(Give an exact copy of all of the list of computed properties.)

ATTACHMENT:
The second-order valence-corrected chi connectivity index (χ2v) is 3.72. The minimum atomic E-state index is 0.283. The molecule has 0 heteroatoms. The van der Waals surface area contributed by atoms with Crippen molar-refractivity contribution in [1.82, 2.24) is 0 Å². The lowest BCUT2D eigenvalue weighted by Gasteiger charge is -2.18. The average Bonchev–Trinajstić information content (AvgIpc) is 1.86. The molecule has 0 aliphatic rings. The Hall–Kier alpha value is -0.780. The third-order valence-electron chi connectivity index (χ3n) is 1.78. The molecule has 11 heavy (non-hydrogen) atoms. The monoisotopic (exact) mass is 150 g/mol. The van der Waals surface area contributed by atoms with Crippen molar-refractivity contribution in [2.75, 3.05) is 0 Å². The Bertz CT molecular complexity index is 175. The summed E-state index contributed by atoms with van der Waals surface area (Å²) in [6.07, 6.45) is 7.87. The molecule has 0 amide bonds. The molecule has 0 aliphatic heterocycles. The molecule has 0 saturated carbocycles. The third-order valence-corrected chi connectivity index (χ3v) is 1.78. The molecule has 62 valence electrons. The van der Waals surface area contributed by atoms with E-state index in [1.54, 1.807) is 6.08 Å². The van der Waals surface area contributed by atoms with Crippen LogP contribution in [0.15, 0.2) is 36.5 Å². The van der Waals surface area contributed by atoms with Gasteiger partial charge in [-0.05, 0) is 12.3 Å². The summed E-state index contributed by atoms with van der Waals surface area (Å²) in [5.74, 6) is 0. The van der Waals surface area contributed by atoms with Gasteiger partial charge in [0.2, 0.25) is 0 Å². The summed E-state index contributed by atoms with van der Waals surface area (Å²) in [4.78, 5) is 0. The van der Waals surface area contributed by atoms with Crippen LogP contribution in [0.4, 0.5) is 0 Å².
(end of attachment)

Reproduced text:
The second-order valence-corrected chi connectivity index (χ2v) is 3.72. The minimum atomic E-state index is 0.283. The molecule has 0 heteroatoms. The van der Waals surface area contributed by atoms with Crippen molar-refractivity contribution in [1.82, 2.24) is 0 Å². The lowest BCUT2D eigenvalue weighted by Gasteiger charge is -2.18. The average Bonchev–Trinajstić information content (AvgIpc) is 1.86. The molecule has 0 aliphatic rings. The Hall–Kier alpha value is -0.780. The third-order valence-electron chi connectivity index (χ3n) is 1.78. The molecule has 11 heavy (non-hydrogen) atoms. The monoisotopic (exact) mass is 150 g/mol. The van der Waals surface area contributed by atoms with Crippen molar-refractivity contribution in [2.75, 3.05) is 0 Å². The Bertz CT molecular complexity index is 175. The summed E-state index contributed by atoms with van der Waals surface area (Å²) in [6.07, 6.45) is 7.87. The molecule has 0 amide bonds. The molecule has 0 aliphatic heterocycles. The molecule has 0 saturated carbocycles. The third-order valence-corrected chi connectivity index (χ3v) is 1.78. The molecule has 62 valence electrons. The van der Waals surface area contributed by atoms with E-state index in [1.54, 1.807) is 6.08 Å². The van der Waals surface area contributed by atoms with Crippen LogP contribution in [0.15, 0.2) is 36.5 Å². The van der Waals surface area contributed by atoms with Gasteiger partial charge in [-0.05, 0) is 12.3 Å². The summed E-state index contributed by atoms with van der Waals surface area (Å²) in [5.74, 6) is 0. The van der Waals surface area contributed by atoms with Gasteiger partial charge in [0.2, 0.25) is 0 Å². The summed E-state index contributed by atoms with van der Waals surface area (Å²) in [4.78, 5) is 0. The van der Waals surface area contributed by atoms with Crippen LogP contribution in [0.4, 0.5) is 0 Å².